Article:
Our client was a fine art consultant who provided advisory services regarding the purchase and sale of renowned paintings, sculptures and other works of art. The consultant, through his solely owned entity, facilitated the sale of four well-known paintings owned by Edemar Ferreira, the former president and founder of Brazil’s Banco Santos, to a New York art dealer. Approximately two years following the sale, the paintings were subject to seizures and inquiries by Brazilian, British, U.S. and Swedish authorities investigating a global money laundering and smuggling scheme involving Ferreira. Shortly thereafter, the consultant’s company folded. In an attempt to recoup its losses, the purchaser pursued the consultant, personally, for approximately $1.5 million on claims that included breach of contract and fraud. However, the consultant no longer had a viable business and was essentially broke.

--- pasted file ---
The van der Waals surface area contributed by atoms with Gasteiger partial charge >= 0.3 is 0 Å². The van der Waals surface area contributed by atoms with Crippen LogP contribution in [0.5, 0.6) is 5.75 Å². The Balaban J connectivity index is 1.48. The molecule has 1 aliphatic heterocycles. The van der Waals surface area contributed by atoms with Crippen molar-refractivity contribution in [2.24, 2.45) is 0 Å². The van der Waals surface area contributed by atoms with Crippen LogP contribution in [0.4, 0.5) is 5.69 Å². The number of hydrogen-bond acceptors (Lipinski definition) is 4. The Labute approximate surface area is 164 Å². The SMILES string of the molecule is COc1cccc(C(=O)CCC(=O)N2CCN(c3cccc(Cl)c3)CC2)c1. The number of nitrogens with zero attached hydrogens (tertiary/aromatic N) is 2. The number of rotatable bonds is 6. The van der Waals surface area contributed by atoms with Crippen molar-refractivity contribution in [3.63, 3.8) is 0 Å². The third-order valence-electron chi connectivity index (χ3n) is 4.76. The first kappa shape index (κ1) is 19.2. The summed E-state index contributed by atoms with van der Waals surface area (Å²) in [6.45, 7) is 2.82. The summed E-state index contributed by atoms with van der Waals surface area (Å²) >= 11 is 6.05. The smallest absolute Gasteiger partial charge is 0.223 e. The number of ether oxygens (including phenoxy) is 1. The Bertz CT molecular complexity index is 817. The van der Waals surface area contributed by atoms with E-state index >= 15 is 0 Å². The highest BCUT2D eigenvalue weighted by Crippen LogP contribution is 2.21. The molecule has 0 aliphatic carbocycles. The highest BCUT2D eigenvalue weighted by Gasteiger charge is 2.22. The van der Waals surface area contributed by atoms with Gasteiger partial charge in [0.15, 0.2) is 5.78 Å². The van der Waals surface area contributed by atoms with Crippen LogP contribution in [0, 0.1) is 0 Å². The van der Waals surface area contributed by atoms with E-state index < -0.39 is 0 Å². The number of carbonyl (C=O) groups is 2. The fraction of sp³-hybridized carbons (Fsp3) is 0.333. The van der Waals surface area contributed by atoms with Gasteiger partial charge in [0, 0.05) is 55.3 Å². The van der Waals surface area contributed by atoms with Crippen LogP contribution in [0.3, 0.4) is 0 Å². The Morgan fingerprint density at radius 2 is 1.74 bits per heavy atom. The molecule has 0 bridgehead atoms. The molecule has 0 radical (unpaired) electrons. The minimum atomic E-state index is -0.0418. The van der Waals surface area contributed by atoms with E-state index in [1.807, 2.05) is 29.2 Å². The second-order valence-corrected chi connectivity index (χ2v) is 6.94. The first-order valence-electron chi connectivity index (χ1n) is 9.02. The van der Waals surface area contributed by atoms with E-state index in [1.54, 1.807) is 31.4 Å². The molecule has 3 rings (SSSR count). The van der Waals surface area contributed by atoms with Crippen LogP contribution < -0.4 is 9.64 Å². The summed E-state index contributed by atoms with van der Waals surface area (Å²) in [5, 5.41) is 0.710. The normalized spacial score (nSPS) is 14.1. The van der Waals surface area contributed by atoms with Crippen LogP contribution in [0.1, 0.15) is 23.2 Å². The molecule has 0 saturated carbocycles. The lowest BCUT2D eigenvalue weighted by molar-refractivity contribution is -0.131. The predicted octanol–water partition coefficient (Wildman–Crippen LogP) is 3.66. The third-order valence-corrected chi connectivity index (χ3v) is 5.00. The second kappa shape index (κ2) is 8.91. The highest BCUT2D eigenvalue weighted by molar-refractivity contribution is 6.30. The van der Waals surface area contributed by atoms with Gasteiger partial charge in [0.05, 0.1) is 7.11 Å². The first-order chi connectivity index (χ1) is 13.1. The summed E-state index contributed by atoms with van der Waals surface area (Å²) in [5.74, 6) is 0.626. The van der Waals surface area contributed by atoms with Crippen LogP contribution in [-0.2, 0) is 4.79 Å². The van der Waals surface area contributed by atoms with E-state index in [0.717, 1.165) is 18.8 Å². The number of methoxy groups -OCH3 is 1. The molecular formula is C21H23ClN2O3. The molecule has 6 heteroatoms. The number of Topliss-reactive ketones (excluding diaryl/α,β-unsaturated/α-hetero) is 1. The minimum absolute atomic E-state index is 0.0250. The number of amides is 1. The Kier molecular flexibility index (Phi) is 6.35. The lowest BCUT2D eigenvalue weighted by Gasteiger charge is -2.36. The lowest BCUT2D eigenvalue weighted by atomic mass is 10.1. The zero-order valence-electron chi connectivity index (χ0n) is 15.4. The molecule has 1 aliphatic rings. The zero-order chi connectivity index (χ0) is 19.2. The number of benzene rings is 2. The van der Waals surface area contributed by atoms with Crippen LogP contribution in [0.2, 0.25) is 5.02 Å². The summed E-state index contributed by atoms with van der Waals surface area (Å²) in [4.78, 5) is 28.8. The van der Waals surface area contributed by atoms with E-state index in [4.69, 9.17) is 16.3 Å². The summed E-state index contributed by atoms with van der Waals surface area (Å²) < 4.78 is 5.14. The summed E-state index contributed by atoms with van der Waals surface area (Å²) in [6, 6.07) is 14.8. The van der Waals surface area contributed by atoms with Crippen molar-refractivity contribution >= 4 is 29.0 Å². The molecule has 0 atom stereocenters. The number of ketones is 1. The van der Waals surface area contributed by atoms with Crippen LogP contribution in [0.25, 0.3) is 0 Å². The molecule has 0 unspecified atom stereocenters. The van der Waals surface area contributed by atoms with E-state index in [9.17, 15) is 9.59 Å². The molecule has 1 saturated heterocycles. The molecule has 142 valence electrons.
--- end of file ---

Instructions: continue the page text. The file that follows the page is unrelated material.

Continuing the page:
Sensitive to our client’s financial condition, we developed a low budget defense strategy that minimized all pre-trial costs.
We went to trial on a low budget and won by disputing the art dealer’s claims and corporate veil piercing theories and presenting evidence, including extensive financial records and accountant testimony, that demonstrated that the consultant did not commit fraud and was not the alter ego of his solely owned entity. Not ready to give up, the art dealer challenged several of the trial judge’s rulings on appeal. We wrote a short but punchy appellate brief explaining that there had been no error on the part of the lower court. The appellate court ruled in our favor on all issues and affirmed the decision of the court below.